Local 150 labor union lambastes highway commissioner
Spotting one 15-foot-tall inflatable rat at a union protest in McHenry County would be a rare sighting.
On Wednesday night, lined along the stretch of Route 14 in front of the Algonquin Township Highway Department, there were 10.
Flanking “Scabby the Rat,” more than 100 members of the International Union of Operating Engineers Local 150 toted signs in protest of Highway Commissioner Andrew Gasser’s firing of three laborers last year and the hundreds of thousands of dollars in attorney fees the road district spent in a subsequent legal fight.
“We’ve went to court, we’ve won every way along the court battle, [and] it’s time to put these people back to work,” Local 150 business representative Rich Fahey said. “We’re out here to make sure they do that.”
Protesters’ signs featured a cartoon of Gasser in a spacesuit with a nickname, “Gasser the Rat.” A truck bed billboard parked across Route 14 read, “Shame on Andrew Gasser.” Another popular picket sign said, “Stop wasting taxpayer dollars.”
“Gasser’s a rat,” Fahey said. “We want guys to go back to work. Honor the contract that was put into place, that’s all we’re asking for.”
In May 2017, minutes after he was sworn in as highway commissioner, Gasser fired the two sons-in-law of his predecessor, Bob Miller – Derek Lee and Andrew Rosencrans – as well as former McHenry County Board member Nick Chirikos.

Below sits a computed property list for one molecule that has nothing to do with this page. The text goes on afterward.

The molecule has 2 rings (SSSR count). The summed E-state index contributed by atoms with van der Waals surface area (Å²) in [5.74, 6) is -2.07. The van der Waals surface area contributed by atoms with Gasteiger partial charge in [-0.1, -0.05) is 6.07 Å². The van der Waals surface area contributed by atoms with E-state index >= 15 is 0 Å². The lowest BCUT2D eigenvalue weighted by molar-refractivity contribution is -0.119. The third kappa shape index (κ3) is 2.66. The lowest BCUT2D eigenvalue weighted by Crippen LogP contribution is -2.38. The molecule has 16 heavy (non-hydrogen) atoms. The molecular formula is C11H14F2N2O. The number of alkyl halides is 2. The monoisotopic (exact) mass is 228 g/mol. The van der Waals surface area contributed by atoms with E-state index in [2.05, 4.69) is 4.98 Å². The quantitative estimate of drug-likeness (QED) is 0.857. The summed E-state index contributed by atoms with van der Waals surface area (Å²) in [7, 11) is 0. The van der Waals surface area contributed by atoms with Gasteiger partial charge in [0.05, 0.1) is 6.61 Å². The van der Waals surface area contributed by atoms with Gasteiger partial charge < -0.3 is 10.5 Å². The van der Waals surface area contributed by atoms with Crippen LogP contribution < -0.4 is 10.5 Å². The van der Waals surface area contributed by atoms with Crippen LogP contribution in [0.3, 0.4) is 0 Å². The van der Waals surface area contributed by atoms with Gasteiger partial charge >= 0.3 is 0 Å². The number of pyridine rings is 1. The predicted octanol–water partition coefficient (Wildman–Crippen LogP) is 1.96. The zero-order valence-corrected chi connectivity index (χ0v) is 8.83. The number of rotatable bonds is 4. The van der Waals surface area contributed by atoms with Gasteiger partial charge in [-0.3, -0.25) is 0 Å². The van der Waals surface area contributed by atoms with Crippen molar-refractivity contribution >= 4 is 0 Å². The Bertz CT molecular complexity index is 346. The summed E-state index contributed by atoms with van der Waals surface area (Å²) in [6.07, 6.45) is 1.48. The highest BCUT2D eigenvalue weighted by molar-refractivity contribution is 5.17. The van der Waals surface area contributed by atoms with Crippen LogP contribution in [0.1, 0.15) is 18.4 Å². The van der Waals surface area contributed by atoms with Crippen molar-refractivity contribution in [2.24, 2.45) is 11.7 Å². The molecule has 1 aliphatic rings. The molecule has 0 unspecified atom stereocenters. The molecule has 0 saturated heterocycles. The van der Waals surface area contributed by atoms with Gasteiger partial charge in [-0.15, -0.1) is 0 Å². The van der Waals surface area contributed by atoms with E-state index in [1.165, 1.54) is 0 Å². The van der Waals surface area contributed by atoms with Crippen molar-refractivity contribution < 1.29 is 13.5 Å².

In a legal battle that followed, Gasser tried to nullify the collective bargaining agreement his employees entered before he took office.
In August, Gasser’s lawsuit seeking to invalidate the union contract was dismissed with prejudice. The highway commissioner and his $400-an-hour Woodstock attorney, Robert Hanlon, are angling to appeal the decision.
The protests began about 90 minutes before Algonquin Township officials met for their monthly meeting to audit bills and discuss business. Inside the meeting, union members stepped up to the microphone to share statements on behalf of Local 150.
Gasser did not attend the meeting.
Chirikos said the highway commissioner’s legal battle is an “endless waste of money that’s only filling a lawyer’s pockets.”
Hanlon’s bills have accounted for a large portion of the hundreds of thousands of dollars in attorney fees that mounted in multiple lawsuits in the past 16 months. Since June 2017, Hanlon’s firm has billed the road district more than $400,000.
Kevin Fitzgerald, one of Gasser’s full-time employees, also stepped up to the lectern.
“This man never even saw them work one day,” Fitzgerald said of his boss and the employees he fired on his first day in office. “He fired them because of who they were and his own personal, political agenda.”
In the past two years, Gasser cut Fitzgerald’s pay by almost $2 an hour while continuing to fund unsuccessful legal fights, Fitzgerald said.
“When are we going to stand up?” Fitzgerald said. “Why is this guy still able to sign his name and play house with Monopoly money?”
Algonquin Township officials were receptive to Local 150’s presence.
The board voted, 3-2, to reject the $35,000 in bills Hanlon submitted to the road district this month.
“I will not approve – not one more – Hanlon’s bills,” Trustee Melissa Victor said. “It’s time to hire these people back.”